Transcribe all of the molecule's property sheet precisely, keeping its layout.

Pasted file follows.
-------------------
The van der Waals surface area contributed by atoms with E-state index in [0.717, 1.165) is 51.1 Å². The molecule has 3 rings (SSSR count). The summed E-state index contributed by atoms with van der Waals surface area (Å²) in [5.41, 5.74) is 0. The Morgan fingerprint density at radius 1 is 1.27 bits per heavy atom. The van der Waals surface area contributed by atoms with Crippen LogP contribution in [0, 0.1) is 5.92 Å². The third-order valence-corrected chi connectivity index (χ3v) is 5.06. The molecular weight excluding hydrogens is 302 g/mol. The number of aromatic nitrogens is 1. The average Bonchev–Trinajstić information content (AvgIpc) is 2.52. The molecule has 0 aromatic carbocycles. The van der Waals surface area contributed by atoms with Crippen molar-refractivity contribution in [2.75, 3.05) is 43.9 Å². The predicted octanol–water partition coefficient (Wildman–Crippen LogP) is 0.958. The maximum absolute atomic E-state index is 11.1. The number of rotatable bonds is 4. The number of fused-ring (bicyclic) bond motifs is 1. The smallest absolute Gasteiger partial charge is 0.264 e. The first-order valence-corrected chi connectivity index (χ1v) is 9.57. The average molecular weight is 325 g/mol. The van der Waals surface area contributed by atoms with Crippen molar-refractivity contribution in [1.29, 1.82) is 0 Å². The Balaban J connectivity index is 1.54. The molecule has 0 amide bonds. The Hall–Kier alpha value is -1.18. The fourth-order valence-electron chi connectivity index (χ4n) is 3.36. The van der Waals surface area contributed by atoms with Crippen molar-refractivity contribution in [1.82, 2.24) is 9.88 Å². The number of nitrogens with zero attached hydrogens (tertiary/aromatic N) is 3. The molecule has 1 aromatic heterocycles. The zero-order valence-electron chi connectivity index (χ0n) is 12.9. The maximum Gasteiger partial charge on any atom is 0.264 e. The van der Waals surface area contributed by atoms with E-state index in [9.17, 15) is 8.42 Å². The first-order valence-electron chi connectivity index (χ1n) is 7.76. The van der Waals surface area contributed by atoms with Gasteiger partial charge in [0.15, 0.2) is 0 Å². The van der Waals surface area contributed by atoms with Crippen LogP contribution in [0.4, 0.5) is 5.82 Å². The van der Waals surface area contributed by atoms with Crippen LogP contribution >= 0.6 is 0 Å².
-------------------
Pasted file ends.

The van der Waals surface area contributed by atoms with E-state index in [0.717, 1.165) is 51.1 Å². The molecule has 3 rings (SSSR count). The summed E-state index contributed by atoms with van der Waals surface area (Å²) in [5.41, 5.74) is 0. The Morgan fingerprint density at radius 1 is 1.27 bits per heavy atom. The van der Waals surface area contributed by atoms with Crippen LogP contribution in [0, 0.1) is 5.92 Å². The third-order valence-corrected chi connectivity index (χ3v) is 5.06. The molecular weight excluding hydrogens is 302 g/mol. The number of aromatic nitrogens is 1. The average Bonchev–Trinajstić information content (AvgIpc) is 2.52. The molecule has 0 aromatic carbocycles. The van der Waals surface area contributed by atoms with Crippen molar-refractivity contribution in [2.75, 3.05) is 43.9 Å². The predicted octanol–water partition coefficient (Wildman–Crippen LogP) is 0.958. The maximum absolute atomic E-state index is 11.1. The number of rotatable bonds is 4. The number of fused-ring (bicyclic) bond motifs is 1. The smallest absolute Gasteiger partial charge is 0.264 e. The first-order valence-corrected chi connectivity index (χ1v) is 9.57. The average molecular weight is 325 g/mol. The van der Waals surface area contributed by atoms with Crippen molar-refractivity contribution in [1.29, 1.82) is 0 Å². The Balaban J connectivity index is 1.54. The molecule has 0 amide bonds. The Hall–Kier alpha value is -1.18. The fourth-order valence-electron chi connectivity index (χ4n) is 3.36. The van der Waals surface area contributed by atoms with Crippen molar-refractivity contribution in [1.82, 2.24) is 9.88 Å². The number of nitrogens with zero attached hydrogens (tertiary/aromatic N) is 3. The molecule has 1 aromatic heterocycles. The zero-order valence-electron chi connectivity index (χ0n) is 12.9. The maximum Gasteiger partial charge on any atom is 0.264 e. The van der Waals surface area contributed by atoms with E-state index in [9.17, 15) is 8.42 Å². The first-order valence-electron chi connectivity index (χ1n) is 7.76. The van der Waals surface area contributed by atoms with Gasteiger partial charge in [0.15, 0.2) is 0 Å². The van der Waals surface area contributed by atoms with Crippen LogP contribution in [0.4, 0.5) is 5.82 Å². The van der Waals surface area contributed by atoms with Crippen LogP contribution >= 0.6 is 0 Å².